Concept of Comedy and Verious Forms

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      Comedy is opposed to tragedy, it is intended to provoke laughter, not tears, and to present an amusing, not a grave view of life. The comic hero triumphs over the difficulties that beset him, and the way in which he succeeds in doing this wins our admiration and fills our mind with a sort of intellectual pleasure. Instead of the death and disaster on which a tragedy closes, we find at the end of a comedy all the characters are united and happy. Comedy provides the best scope for the exercise of 'poetic justice'.

      Poetic justice is exercised when the dramatist or poet represents vice as punished and virtue as rewarded. Care must be taken to see that this notion of the just, or punishment of the wicked, is not ostentatiously thrust before the reader's attention, but that it follows naturally from the course of the story.

Various Kinds of Comedy

      (i) The Comedy of Manners. The Comedy of Manners, which is also spoken of as Artificial Comedy or High Comedy; was in vogue in England after the Restoration, and had in view the portrayal of the social customs, manners and life of the age. The comedies of Congreve belong to this class.

      (ii) Low Comedy. It is the same as farce when it makes use of less refined speech and action in order to create its comic appeal.

      (iii) Comedy of Intrigue. In the Comedy of Intrigue the plot or action is made the principal object, and not the presentation of character. Comedies of this kind were very popular in Spain, and the English dramatists of the post-Restoration period, notably Dryden, imitated them. Dryden's The Spanish Friar is a comedy which depends for its interest on intrigue.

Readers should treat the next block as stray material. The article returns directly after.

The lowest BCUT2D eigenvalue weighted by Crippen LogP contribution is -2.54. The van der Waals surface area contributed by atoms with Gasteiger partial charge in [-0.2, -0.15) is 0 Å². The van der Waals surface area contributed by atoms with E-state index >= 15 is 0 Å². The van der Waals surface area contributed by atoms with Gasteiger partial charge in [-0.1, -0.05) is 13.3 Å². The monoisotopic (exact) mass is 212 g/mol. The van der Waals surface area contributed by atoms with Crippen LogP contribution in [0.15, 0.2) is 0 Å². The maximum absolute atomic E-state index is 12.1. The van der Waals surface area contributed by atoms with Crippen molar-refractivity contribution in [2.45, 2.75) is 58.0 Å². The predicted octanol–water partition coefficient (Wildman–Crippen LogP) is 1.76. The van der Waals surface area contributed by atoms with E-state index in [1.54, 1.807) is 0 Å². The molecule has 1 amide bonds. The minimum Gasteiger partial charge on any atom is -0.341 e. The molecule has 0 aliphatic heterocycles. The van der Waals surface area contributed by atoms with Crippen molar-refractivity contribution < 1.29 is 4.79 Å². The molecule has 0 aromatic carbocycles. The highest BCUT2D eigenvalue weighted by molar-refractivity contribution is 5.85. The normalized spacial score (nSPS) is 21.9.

(iv) The Comedy of Character. On the other hand, the Comedy of Character or as it was also called, the 'Comedy of Humour', set itself the task of presenting some special peculiarity or oddity of character; some salient trait, such as the habitual attitude and the conduct of the person possessing it. Such types are to be found in Ben Johnson's Every Man in His Humour and in the works of the French dramatist Moliere.

      (v) The Divine Comedy as a Comedy. When Dante called his great epic The Divine Comedy he used the term 'comedy' in a sense very different from that in which it is used by us. In Dante's time, comedy meant a story with a happy ending; there was no notion attached to it of its being hilarious or mirth-provoking.

      (vi) Tragi-Comedy or The Romantic Comedy. Tragi-comedy in its literal meaning is a mixture of tragedy and comedy. Such a combination was repulsive to the taste of those dramatists who followed the classical tradition and Dryden gives expression to their view in his Essay on Dramatic Poesy when he says: "There is no theatre in the world as anything so absurd as the English Tragi-comedy; here a course of mirth, there another of sadness and passion, and a third of honor and a duel: thus in two hours and a half we run through all the fits of Bedlam". The Romantic dramatists did not believe in the view that mirth was incompatible with seriousness, and therefore, in some of the most awe-inspiring tragedies of Shakespeare, like Macbeth or Hamlet, there are comic scenes, that of the Porter in the former and that of the Grave-diggers in the latter; but they do not make the play a tragi-comedy, for there is a tragic note running through the whole play. These scenes are intended to provide some relief to the overwrought feelings of the audience, and at the same time, by way of contrast, to deepen the sense of tragedy.

      But there are other plays, which, though they end happily; nevertheless, contain elements which might have turned the into tragedies; such are, for instance, Measure for Measure and The Winter's Tale, and to these, the name of tragi-comedies may more fitly be given. We cannot, however, speak of tragi-comedy as a separate division of the drama, for in as much as it has a happy ending it comes under the generic heading of comedy.

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